This marks the beginning of my second month of blogging. I'm still getting used to the medium, as you've no doubt been able to tell. Thanks to everyone who has sent me stuff they thought I should blog on. Keep it coming!
It's been a slow-news week, which is part of the reason I haven't blogged quite as frenetically. Another reason I'll be blogging a little less frequently is that I'm working on a few longer posts, one on the challenge of nation-building (just finished Francis Fukuyama's excellent book on the subject), another on the transformation of American populism, and a third on the alleged problem of "excessive liberalism" on American campuses.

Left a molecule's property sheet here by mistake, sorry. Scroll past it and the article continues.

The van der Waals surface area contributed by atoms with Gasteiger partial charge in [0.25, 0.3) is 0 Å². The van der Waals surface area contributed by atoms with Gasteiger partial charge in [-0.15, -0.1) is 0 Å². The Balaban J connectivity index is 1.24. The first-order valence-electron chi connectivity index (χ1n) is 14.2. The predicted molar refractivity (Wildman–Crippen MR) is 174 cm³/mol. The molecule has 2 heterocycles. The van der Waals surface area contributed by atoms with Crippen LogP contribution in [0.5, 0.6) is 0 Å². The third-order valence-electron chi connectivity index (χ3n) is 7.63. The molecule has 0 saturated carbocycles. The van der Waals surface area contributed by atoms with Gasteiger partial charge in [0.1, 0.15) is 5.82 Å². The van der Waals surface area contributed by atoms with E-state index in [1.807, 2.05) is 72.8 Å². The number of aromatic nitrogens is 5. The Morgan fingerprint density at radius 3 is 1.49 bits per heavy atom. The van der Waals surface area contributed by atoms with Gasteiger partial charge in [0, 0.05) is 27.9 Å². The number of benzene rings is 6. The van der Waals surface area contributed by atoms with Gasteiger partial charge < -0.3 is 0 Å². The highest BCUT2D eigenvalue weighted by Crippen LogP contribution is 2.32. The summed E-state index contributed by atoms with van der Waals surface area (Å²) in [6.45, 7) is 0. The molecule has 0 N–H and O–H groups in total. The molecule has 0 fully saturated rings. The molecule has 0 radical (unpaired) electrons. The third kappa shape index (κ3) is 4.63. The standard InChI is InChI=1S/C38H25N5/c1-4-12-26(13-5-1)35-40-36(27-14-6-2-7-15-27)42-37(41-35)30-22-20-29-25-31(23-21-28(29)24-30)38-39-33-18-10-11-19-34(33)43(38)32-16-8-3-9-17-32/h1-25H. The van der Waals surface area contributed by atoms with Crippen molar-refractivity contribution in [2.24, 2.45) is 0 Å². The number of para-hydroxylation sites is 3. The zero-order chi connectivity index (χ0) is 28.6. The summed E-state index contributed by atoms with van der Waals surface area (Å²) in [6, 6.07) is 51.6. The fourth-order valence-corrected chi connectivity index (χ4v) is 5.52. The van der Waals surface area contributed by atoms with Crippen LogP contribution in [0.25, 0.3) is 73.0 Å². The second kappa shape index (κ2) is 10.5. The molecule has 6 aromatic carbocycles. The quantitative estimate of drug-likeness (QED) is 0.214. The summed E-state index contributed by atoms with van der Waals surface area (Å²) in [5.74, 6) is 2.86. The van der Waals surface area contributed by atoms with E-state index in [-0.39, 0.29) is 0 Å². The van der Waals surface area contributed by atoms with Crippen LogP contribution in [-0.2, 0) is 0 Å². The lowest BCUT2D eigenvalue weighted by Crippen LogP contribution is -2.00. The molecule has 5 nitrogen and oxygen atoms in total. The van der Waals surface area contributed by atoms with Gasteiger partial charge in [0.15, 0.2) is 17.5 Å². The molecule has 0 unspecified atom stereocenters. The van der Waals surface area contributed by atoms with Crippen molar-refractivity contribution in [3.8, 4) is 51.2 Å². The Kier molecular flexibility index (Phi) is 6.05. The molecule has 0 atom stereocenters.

Also, in what I hope will be an ongoing series on "why knowing history matters," I'll be posting on specific examples of how misreadings of the past often provide spurious "lessons" that end up justiying poor policy decisions in the present. Specifically, we'll show how two crucial geopolitical episodes, namely the Marshall Plan and Ronald Reagan's role in the end of the Cold War, have been consistently misremembered and mischaracterized. These mischaracterizations provide the essential background for understanding why the Bush regime and its intellectual sycophants have backed such a disastrous policy in Iraq and the GWOT: they're trying to replay scenarios that never happened in the first place.
The larger point will be to amend Santayana's overquoted and much-misunderstood insight: it's not just that those who do not remember the past are doomed to repeat it, but even worse, those who do not understand the past will be unable to repeat the parts of it they want to repeat.